Studies in animal models have highlighted that TLR4 signaling is initiated not only by PAMPs, but also by damage-associated molecular patterns (DAMPs) that are released by host tissues when exposed to more extreme stress conditions, such as injury and infection (for example, [810]). High-mobility group box 1 (HMGB1), and heat shock proteins (HSP) HSP-70 and HSP-90, are examples of DAMPs that signal through TLR4 [1, 1113]. In addition, there is evidence that cellular reactive oxygen species (ROS) may also engage TLR4 and activate TLR-dependent signaling events [14, 15]. Collectively, these data imply that endogenous DAMPs and ROS, as well as endotoxin or other PAMPs, have the capacity to initiate common, TLR4-related signaling cascades.

Building on this concept, we hypothesized that the TLR4 induced transcription patterns elicited by in vivo endotoxin exposure would parallel gene expression patterns observed in patients with initial non-infectious injury. In this preliminary analysis, we identified a group of 445 genes that exhibited similar expression trends in PBL in both endotoxin-challenged subjects and trauma patients. While these changes in TLR4 induced gene expression are short-lived in lipopolysaccharide (LPS) challenged subjects, the patterns observed after injury persist for up to 12 days after trauma. Included in this group are multiple downregulated genes that are associated with the translational apparatus, as well as several upregulated genes, which encode proteins exhibiting a key role in glycolysis. Consistent with the known acute effect of endotoxin [16], we also document that the expression of several circadian clock genes is suppressed in PBL from such patients. These observations identify common TLR4/injury induced transcriptional themes that exist in PBL during systemic inflammation and trauma.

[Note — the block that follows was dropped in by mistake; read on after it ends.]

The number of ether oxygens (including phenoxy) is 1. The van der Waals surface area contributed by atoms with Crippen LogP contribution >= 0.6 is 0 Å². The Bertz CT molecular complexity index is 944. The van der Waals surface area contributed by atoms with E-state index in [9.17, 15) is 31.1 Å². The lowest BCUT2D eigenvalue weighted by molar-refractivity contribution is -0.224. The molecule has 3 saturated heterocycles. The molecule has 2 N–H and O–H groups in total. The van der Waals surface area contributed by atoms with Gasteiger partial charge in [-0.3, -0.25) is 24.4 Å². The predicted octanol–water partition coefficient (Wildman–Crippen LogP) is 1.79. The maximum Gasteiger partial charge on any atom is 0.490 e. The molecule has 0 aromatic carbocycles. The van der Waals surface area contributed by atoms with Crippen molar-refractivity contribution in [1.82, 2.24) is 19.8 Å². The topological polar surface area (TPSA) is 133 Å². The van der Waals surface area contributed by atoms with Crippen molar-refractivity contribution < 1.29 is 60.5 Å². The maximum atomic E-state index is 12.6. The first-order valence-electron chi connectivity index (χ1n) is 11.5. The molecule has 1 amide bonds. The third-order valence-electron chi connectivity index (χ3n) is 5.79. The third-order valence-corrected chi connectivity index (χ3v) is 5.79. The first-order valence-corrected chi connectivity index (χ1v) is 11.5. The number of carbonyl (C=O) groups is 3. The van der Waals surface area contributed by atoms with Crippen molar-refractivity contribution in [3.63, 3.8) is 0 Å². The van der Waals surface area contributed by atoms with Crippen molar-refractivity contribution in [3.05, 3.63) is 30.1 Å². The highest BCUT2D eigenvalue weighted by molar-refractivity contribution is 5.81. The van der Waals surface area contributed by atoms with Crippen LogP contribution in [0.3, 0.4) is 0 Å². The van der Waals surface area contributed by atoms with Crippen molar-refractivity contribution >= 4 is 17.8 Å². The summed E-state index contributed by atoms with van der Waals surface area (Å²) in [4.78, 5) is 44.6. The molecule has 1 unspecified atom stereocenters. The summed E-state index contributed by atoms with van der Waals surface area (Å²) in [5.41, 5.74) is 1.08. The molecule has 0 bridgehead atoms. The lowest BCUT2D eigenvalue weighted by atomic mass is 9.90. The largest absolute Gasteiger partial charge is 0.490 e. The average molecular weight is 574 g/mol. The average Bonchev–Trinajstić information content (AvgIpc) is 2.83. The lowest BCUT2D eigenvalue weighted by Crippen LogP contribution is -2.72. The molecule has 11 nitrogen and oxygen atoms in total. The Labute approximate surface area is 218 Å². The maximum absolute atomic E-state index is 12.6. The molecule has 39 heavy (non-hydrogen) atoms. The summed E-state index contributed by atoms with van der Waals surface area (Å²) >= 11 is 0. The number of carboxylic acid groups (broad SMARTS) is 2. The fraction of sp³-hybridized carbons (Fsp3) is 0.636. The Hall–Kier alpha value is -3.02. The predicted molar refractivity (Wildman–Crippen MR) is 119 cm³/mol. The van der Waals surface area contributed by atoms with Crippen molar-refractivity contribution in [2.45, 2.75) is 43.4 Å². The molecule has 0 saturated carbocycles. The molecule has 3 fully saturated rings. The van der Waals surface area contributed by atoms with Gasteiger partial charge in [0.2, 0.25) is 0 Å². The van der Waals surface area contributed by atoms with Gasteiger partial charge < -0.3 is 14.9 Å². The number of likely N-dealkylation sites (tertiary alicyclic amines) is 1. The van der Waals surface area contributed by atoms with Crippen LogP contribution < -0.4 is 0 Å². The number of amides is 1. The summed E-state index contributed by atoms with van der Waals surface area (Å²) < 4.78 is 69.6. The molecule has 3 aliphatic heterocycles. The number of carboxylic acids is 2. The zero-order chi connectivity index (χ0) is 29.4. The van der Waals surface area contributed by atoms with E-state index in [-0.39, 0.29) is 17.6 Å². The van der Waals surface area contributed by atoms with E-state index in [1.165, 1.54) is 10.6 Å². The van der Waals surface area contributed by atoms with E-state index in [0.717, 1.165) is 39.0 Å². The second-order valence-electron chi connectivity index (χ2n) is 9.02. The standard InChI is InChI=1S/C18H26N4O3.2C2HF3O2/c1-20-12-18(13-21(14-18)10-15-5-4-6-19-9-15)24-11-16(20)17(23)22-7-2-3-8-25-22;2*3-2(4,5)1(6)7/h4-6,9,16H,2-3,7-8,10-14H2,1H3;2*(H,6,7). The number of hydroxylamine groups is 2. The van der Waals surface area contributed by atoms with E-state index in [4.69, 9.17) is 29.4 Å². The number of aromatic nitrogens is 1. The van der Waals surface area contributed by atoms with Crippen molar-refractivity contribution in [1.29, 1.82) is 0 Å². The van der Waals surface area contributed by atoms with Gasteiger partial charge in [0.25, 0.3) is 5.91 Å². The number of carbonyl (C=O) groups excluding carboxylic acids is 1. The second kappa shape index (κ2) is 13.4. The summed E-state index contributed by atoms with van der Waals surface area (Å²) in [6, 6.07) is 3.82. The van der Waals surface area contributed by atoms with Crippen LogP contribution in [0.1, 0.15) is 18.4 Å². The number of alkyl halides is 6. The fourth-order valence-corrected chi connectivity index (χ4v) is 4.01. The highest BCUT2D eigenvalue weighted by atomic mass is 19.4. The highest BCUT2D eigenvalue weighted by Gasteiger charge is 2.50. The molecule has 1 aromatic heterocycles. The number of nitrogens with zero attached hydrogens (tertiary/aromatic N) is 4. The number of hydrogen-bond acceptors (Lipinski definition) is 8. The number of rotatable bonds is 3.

Materials and methods

Volunteer subjects

Healthy adult subjects were recruited by public advertisement and screened for inclusion in this study under approved guidelines of the Institutional Review Board of the Robert Wood Johnson Medical School. Written informed consent was obtained from all patients participating in the study. Inclusion criteria for the study were normal general health as demonstrated by medical history and physical examination, complete blood count, and basic metabolic panel within normal lab limits. Exclusion criteria included a history of any acute or chronic disease, arrhythmia, recent history of alcohol, drug or medication ingestion, pregnancy or prior exposure to endotoxin in the experimental setting.

Upon accrual to the study, the subjects were admitted to the Clinical Research Center (CRC) at UMDNJ-Robert Wood Johnson Medical School the afternoon prior to the study and a repeat examination confirmed that no changes in health status had occurred since enrollment. Female subjects underwent a urine pregnancy test. The subjects' characteristics are summarized in Table 1. The volunteer subjects were placed nil per os (NPO) at midnight prior to the endotoxin study day, and underwent intravenous fluid hydration (1 ml/kg-hr) until completion of the acute study phase. Following admission, subjects were randomized to one of two study groups. Subjects assigned to Groups B and D (Table 2) received a placebo infusion of physiologic saline prior to endotoxin administration. PBL samples obtained from these subjects prior to endotoxin infusion were used as baseline (Group A; Table 2). Subjects assigned to Groups C and E (Table 2) received continuous intravenous infusion of cortisol (3 μg/kg/min) for 12 hours starting six hours before endotoxin administration [17]. Subjects assigned to Groups B to E received a one-time intravenous dose (2 ng/kg) of endotoxin (NIH Clinical Center Reference Endotoxin; CC-RE-Lot2) at 0 hour (0900 clock time). Blood samples were drawn at six hours (Groups B and C; Table 2) and 24 hours (Groups D and E; Table 2) post-endotoxin.